Govt crushes civil servants’ redundancy revolt

By staff

A union challenge to reform of civil servants’ redundancy packages will be blocked through legislation, as ministers quickly abandoned hope of resolving the dispute through negotiation.

Yesterday Public and Commercial Services (PCS) union general secretary Mark Serwotka warned industrial action was a near certainty in the face of proposals which would bring civil service redundancy payments into line with the private sector.

The prime minister’s spokesperson told reporters yesterday there were no plans to introduce emergency legislation “at the present time”. Just 24 hours later Cabinet Office minister Francis Maude said the government would do so “with reluctance”.

The bill to be introduced to parliament will cap all compulsory redundancy payments at 12 months’ salary, rather than the six-year payments currently allowed in some cases.

It will also limit payments for voluntary exits to 15 months’ salary but accrued pension rights will not be affected, the Cabinet Office said.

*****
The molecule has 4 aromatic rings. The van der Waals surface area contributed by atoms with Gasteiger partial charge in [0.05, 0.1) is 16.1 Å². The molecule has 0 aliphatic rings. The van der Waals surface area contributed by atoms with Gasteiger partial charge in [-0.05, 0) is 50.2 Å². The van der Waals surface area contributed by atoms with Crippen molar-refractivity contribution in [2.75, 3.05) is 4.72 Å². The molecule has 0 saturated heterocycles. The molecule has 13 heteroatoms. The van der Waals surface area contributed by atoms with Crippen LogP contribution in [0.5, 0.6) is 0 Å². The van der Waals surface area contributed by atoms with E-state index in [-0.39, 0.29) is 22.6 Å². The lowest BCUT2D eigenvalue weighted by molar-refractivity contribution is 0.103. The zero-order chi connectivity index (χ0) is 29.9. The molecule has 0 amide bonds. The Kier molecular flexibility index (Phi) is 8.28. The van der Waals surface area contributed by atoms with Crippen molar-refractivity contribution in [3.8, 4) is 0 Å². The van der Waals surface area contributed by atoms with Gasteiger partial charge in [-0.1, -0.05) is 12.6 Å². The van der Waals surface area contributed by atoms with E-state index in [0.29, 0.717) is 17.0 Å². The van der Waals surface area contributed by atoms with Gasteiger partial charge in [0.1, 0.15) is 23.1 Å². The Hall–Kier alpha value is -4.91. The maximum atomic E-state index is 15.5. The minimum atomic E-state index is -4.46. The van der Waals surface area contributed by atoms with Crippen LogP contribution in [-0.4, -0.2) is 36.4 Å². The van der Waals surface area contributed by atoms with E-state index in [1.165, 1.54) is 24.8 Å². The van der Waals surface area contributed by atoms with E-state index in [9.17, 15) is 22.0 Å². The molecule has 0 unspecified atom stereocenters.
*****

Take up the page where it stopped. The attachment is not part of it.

“What is on offer now is simply untenable and completely out of kilter with what is on offer in the wider public sector and the private sector,” Mr Maude said, referring to the PCS’ demands.

“Our ambition now is that a negotiated, sustainable and practical long-term successor to the existing scheme can be agreed – one that is flexible and appropriate for current economic climate and also fair for lower-paid workers.”

Negotiating with the unions with the prospect of impending legislation on the issue transforms the nature of the talks, which Mr Maude said he was looking forward to continuing.

The clash is awkwardly timed for the minister, who is addressing civil servants later today on his plans for civil service reform.

“Our system of a permanent politically impartial civil service is one of the jewels in our constitution and it is rightly admired throughout the world for the way it serves the elected government of the day,” he added.

“I am a huge admirer of its professionalism, and strongly support the values and ethos that underpin it. Sadly the huge deficit we inherited means there is a real urgency now for change.”